Spare time is a rare luxury for Tamara Voudrach.
When she’s not working part-time as the executive producer for television at the Inuvialuit Communications Society (ICS) – where she was hired in April 2016 – or caring for her young son, she’s often reading textbooks or following lessons online from her Inuvik home.
“Time management is huge,” she says. “My mornings are dedicated to my studies… it’s just trying to find time to do homework or family stuff, or house stuff or work stuff… I know I have to be a mother 100 per cent, so I have to give that my all. It’s prioritizing and time management, those are the main challenges.”
Voudrach is in the second semester of the business management program at MacEwan University in Edmonton.
“I’ve always wanted a degree. It’s been a personal goal of mine,” she says, adding that she will be eligible to devote spend an additional year to attain a commerce degree after earning her business management diploma.
Voudrach doesn’t just want the knowledge for personal gain. She’s determined to launch her own venture and then mentor young people in videography.
“We have always expressed ourselves through dance, through storytelling. That’s who we are as people,” she says of the Inuvialuit. “Providing the opportunities to our youth, to be able to have creative outlets like that and express themselves, it’s what’s going to save our kids. We have a lot of youth that are going through a lot of social issues, mental health problems, bullying, everything. We don’t have an escape, especially in our smaller communities. Those communities don’t have access to larger programs and more options for expression and art.”
Although she has been promoting video production to youth through her job at ICS, she wants to become self-reliant and to engage youth in the communities at a deeper level.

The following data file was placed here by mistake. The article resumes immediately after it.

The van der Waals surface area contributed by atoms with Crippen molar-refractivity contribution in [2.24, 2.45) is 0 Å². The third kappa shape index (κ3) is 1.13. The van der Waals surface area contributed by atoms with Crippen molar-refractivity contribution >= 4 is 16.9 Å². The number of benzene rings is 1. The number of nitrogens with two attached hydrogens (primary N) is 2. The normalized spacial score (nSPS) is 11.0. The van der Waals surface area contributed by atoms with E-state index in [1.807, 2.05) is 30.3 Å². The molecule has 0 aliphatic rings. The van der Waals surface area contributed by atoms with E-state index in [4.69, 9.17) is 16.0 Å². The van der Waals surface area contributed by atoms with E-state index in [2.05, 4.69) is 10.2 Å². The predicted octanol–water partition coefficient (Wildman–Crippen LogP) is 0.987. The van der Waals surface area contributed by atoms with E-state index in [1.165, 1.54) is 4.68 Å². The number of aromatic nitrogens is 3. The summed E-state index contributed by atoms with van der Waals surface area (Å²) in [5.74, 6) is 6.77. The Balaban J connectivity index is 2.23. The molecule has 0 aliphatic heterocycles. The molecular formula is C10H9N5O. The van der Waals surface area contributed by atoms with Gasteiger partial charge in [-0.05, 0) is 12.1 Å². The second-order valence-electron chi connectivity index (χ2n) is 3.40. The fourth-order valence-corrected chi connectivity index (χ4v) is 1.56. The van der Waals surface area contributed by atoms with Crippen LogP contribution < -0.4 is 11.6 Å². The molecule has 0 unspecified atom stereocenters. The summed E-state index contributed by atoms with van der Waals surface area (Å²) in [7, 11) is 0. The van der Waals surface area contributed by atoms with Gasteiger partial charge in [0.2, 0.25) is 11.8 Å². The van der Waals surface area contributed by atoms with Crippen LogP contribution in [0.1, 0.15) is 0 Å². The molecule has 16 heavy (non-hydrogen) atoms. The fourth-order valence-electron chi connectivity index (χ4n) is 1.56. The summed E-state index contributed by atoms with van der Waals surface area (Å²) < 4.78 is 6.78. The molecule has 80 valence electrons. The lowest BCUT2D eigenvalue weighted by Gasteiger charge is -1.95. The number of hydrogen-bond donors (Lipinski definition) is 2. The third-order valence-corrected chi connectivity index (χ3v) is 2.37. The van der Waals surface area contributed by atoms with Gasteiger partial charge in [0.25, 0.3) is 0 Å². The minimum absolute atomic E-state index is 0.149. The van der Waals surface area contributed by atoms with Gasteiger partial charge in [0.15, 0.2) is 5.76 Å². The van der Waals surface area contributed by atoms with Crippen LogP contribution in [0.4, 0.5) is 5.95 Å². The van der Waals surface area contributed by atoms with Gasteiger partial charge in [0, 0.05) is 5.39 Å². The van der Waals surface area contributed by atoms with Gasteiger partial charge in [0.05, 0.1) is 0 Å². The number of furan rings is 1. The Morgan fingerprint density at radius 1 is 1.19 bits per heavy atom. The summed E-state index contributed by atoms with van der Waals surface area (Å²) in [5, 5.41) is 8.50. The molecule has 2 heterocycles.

It was a single course in high school that kindled Voudrach’s interest in television.
“It allowed me to be creative,” recalls the 2010 Samuel Hearne Secondary School graduate.
She initially veered toward journalism as a potential career. Her first shot at attending MacEwan didn’t go well, she admits. She dropped out, and it tormented her.
“When you go (to post-secondary school) when you’re not ready, the outcome isn’t going to be great. You’re setting yourself up to fail and feel discouraged,” she says, adding that she’s gradually come to terms with it. “It did take a while to get over that but it’s also like, you’ve just got to keep going. You’ve got to find places you can be successful in, areas of your life that you feel proud of. Once you build on those and you realize what your strengths are, you move forward on that.”
She later became aware of a two-year Indigenous film program offered at Capilano University in North Vancouver and she enrolled. She learned about screen writing, producing, directing, location management and props.
By combining that education with the business management know-how that she’s acquiring now, she’ll position herself to operate independently.
The ability to learn from home during the first year of the MacEwan University program has been helpful, she says. Local Internet service has come a long way over the years and she can work online without delays, she says.